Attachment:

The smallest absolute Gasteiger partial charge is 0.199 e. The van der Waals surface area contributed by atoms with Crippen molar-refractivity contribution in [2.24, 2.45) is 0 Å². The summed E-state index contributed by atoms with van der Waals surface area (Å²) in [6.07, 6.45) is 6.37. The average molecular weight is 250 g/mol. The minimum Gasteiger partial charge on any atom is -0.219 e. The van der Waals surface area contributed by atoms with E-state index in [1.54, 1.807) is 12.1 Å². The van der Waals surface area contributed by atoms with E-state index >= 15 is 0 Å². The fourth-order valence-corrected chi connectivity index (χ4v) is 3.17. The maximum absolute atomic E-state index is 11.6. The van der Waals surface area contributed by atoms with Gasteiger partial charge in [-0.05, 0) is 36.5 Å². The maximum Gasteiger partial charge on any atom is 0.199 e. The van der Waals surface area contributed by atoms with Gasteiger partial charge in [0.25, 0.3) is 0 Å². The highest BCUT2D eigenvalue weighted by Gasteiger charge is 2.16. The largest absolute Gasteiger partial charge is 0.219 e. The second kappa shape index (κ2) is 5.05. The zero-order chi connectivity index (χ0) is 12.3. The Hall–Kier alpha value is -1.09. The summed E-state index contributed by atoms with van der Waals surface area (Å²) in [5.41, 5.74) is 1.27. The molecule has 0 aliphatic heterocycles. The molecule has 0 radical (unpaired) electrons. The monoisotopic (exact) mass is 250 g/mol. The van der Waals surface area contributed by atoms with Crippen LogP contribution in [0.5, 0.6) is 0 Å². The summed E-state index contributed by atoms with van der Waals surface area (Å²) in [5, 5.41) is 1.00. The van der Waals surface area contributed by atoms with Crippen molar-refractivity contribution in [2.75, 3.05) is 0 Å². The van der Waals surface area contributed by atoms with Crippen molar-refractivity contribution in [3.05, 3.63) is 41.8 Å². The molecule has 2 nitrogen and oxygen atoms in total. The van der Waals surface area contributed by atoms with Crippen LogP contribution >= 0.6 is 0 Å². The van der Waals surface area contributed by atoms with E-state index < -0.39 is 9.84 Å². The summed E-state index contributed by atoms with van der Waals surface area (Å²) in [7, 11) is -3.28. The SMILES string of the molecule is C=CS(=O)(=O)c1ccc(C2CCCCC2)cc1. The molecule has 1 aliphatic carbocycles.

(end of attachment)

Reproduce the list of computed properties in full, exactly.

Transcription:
The smallest absolute Gasteiger partial charge is 0.199 e. The van der Waals surface area contributed by atoms with Crippen molar-refractivity contribution in [2.24, 2.45) is 0 Å². The summed E-state index contributed by atoms with van der Waals surface area (Å²) in [6.07, 6.45) is 6.37. The average molecular weight is 250 g/mol. The minimum Gasteiger partial charge on any atom is -0.219 e. The van der Waals surface area contributed by atoms with E-state index in [1.54, 1.807) is 12.1 Å². The van der Waals surface area contributed by atoms with E-state index >= 15 is 0 Å². The fourth-order valence-corrected chi connectivity index (χ4v) is 3.17. The maximum absolute atomic E-state index is 11.6. The van der Waals surface area contributed by atoms with Gasteiger partial charge in [-0.05, 0) is 36.5 Å². The maximum Gasteiger partial charge on any atom is 0.199 e. The van der Waals surface area contributed by atoms with Gasteiger partial charge in [0.25, 0.3) is 0 Å². The highest BCUT2D eigenvalue weighted by Gasteiger charge is 2.16. The largest absolute Gasteiger partial charge is 0.219 e. The second kappa shape index (κ2) is 5.05. The zero-order chi connectivity index (χ0) is 12.3. The Hall–Kier alpha value is -1.09. The summed E-state index contributed by atoms with van der Waals surface area (Å²) in [5.41, 5.74) is 1.27. The molecule has 0 aliphatic heterocycles. The molecule has 0 radical (unpaired) electrons. The monoisotopic (exact) mass is 250 g/mol. The van der Waals surface area contributed by atoms with Crippen LogP contribution in [0.5, 0.6) is 0 Å². The summed E-state index contributed by atoms with van der Waals surface area (Å²) in [5, 5.41) is 1.00. The van der Waals surface area contributed by atoms with Crippen molar-refractivity contribution in [2.75, 3.05) is 0 Å². The van der Waals surface area contributed by atoms with Crippen molar-refractivity contribution in [3.05, 3.63) is 41.8 Å². The molecule has 2 nitrogen and oxygen atoms in total. The van der Waals surface area contributed by atoms with Crippen LogP contribution >= 0.6 is 0 Å². The van der Waals surface area contributed by atoms with E-state index < -0.39 is 9.84 Å². The summed E-state index contributed by atoms with van der Waals surface area (Å²) in [7, 11) is -3.28. The SMILES string of the molecule is C=CS(=O)(=O)c1ccc(C2CCCCC2)cc1. The molecule has 1 aliphatic carbocycles.